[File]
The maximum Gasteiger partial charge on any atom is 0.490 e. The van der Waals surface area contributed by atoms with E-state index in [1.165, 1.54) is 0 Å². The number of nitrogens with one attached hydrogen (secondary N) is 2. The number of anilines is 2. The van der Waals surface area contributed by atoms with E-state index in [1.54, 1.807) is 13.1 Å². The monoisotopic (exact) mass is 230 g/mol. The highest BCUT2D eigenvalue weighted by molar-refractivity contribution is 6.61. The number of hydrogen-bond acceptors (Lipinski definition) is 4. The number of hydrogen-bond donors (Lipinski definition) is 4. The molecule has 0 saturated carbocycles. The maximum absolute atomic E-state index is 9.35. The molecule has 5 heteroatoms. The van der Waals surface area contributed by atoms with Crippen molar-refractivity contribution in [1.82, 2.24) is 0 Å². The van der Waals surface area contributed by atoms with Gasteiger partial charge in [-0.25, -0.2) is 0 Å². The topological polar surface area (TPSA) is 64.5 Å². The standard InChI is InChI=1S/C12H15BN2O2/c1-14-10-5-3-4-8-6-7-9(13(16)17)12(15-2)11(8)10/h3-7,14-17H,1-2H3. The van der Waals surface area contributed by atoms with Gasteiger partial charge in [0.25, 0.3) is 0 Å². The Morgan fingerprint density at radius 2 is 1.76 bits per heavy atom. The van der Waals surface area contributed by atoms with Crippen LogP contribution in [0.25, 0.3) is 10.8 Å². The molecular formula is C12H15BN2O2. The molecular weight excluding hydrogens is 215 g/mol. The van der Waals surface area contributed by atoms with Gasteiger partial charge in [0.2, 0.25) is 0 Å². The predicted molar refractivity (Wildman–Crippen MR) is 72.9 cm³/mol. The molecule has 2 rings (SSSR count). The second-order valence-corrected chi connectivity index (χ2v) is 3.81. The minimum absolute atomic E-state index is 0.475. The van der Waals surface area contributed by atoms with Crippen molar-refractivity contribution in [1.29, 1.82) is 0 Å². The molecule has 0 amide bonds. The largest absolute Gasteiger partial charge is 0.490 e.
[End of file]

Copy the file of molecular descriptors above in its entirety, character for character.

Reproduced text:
The maximum Gasteiger partial charge on any atom is 0.490 e. The van der Waals surface area contributed by atoms with E-state index in [1.165, 1.54) is 0 Å². The number of nitrogens with one attached hydrogen (secondary N) is 2. The number of anilines is 2. The van der Waals surface area contributed by atoms with E-state index in [1.54, 1.807) is 13.1 Å². The monoisotopic (exact) mass is 230 g/mol. The highest BCUT2D eigenvalue weighted by molar-refractivity contribution is 6.61. The number of hydrogen-bond acceptors (Lipinski definition) is 4. The number of hydrogen-bond donors (Lipinski definition) is 4. The molecule has 0 saturated carbocycles. The maximum absolute atomic E-state index is 9.35. The molecule has 5 heteroatoms. The van der Waals surface area contributed by atoms with Crippen molar-refractivity contribution in [1.82, 2.24) is 0 Å². The van der Waals surface area contributed by atoms with Gasteiger partial charge in [-0.25, -0.2) is 0 Å². The topological polar surface area (TPSA) is 64.5 Å². The standard InChI is InChI=1S/C12H15BN2O2/c1-14-10-5-3-4-8-6-7-9(13(16)17)12(15-2)11(8)10/h3-7,14-17H,1-2H3. The van der Waals surface area contributed by atoms with Gasteiger partial charge in [0.25, 0.3) is 0 Å². The Morgan fingerprint density at radius 2 is 1.76 bits per heavy atom. The van der Waals surface area contributed by atoms with Crippen LogP contribution in [0.25, 0.3) is 10.8 Å². The molecular formula is C12H15BN2O2. The molecular weight excluding hydrogens is 215 g/mol. The van der Waals surface area contributed by atoms with Gasteiger partial charge in [0.2, 0.25) is 0 Å². The predicted molar refractivity (Wildman–Crippen MR) is 72.9 cm³/mol. The molecule has 2 rings (SSSR count). The second-order valence-corrected chi connectivity index (χ2v) is 3.81. The minimum absolute atomic E-state index is 0.475. The van der Waals surface area contributed by atoms with Crippen molar-refractivity contribution in [1.29, 1.82) is 0 Å². The molecule has 0 amide bonds. The largest absolute Gasteiger partial charge is 0.490 e.